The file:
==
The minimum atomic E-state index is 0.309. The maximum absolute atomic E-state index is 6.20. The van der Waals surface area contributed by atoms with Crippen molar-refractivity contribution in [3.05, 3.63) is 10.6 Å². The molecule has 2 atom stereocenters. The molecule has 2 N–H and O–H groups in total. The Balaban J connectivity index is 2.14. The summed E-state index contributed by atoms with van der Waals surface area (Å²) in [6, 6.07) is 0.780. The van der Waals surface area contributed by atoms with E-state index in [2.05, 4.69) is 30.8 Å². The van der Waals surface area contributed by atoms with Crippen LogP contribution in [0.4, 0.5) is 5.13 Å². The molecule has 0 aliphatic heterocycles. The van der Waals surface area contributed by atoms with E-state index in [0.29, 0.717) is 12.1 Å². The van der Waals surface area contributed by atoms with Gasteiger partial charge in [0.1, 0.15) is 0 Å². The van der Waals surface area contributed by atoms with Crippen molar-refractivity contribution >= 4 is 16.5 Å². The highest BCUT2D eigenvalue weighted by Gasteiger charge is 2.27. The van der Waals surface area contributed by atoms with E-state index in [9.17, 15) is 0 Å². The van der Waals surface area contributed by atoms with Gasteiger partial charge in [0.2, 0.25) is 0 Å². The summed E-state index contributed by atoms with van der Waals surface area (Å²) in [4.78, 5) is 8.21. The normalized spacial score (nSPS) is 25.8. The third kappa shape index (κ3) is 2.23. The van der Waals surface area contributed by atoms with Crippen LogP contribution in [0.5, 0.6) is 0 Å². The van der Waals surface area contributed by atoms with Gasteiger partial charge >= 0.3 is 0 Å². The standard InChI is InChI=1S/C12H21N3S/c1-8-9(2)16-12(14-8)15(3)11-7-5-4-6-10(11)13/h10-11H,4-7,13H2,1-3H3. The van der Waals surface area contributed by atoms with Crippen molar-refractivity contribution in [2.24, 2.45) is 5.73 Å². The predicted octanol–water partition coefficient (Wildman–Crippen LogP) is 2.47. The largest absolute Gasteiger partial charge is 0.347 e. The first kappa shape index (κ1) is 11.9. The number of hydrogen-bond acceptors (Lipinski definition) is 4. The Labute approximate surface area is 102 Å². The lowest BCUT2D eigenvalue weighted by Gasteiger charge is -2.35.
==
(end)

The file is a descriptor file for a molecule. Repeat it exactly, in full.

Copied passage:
The minimum atomic E-state index is 0.309. The maximum absolute atomic E-state index is 6.20. The van der Waals surface area contributed by atoms with Crippen molar-refractivity contribution in [3.05, 3.63) is 10.6 Å². The molecule has 2 atom stereocenters. The molecule has 2 N–H and O–H groups in total. The Balaban J connectivity index is 2.14. The summed E-state index contributed by atoms with van der Waals surface area (Å²) in [6, 6.07) is 0.780. The van der Waals surface area contributed by atoms with E-state index in [2.05, 4.69) is 30.8 Å². The van der Waals surface area contributed by atoms with Crippen LogP contribution in [0.4, 0.5) is 5.13 Å². The molecule has 0 aliphatic heterocycles. The van der Waals surface area contributed by atoms with E-state index in [0.29, 0.717) is 12.1 Å². The van der Waals surface area contributed by atoms with Gasteiger partial charge in [0.1, 0.15) is 0 Å². The van der Waals surface area contributed by atoms with Crippen molar-refractivity contribution >= 4 is 16.5 Å². The highest BCUT2D eigenvalue weighted by Gasteiger charge is 2.27. The van der Waals surface area contributed by atoms with E-state index in [9.17, 15) is 0 Å². The van der Waals surface area contributed by atoms with Gasteiger partial charge in [0.2, 0.25) is 0 Å². The summed E-state index contributed by atoms with van der Waals surface area (Å²) in [4.78, 5) is 8.21. The normalized spacial score (nSPS) is 25.8. The third kappa shape index (κ3) is 2.23. The van der Waals surface area contributed by atoms with Crippen LogP contribution in [0.5, 0.6) is 0 Å². The van der Waals surface area contributed by atoms with Gasteiger partial charge >= 0.3 is 0 Å². The standard InChI is InChI=1S/C12H21N3S/c1-8-9(2)16-12(14-8)15(3)11-7-5-4-6-10(11)13/h10-11H,4-7,13H2,1-3H3. The van der Waals surface area contributed by atoms with Crippen molar-refractivity contribution in [2.24, 2.45) is 5.73 Å². The predicted octanol–water partition coefficient (Wildman–Crippen LogP) is 2.47. The largest absolute Gasteiger partial charge is 0.347 e. The first kappa shape index (κ1) is 11.9. The number of hydrogen-bond acceptors (Lipinski definition) is 4. The Labute approximate surface area is 102 Å². The lowest BCUT2D eigenvalue weighted by Gasteiger charge is -2.35.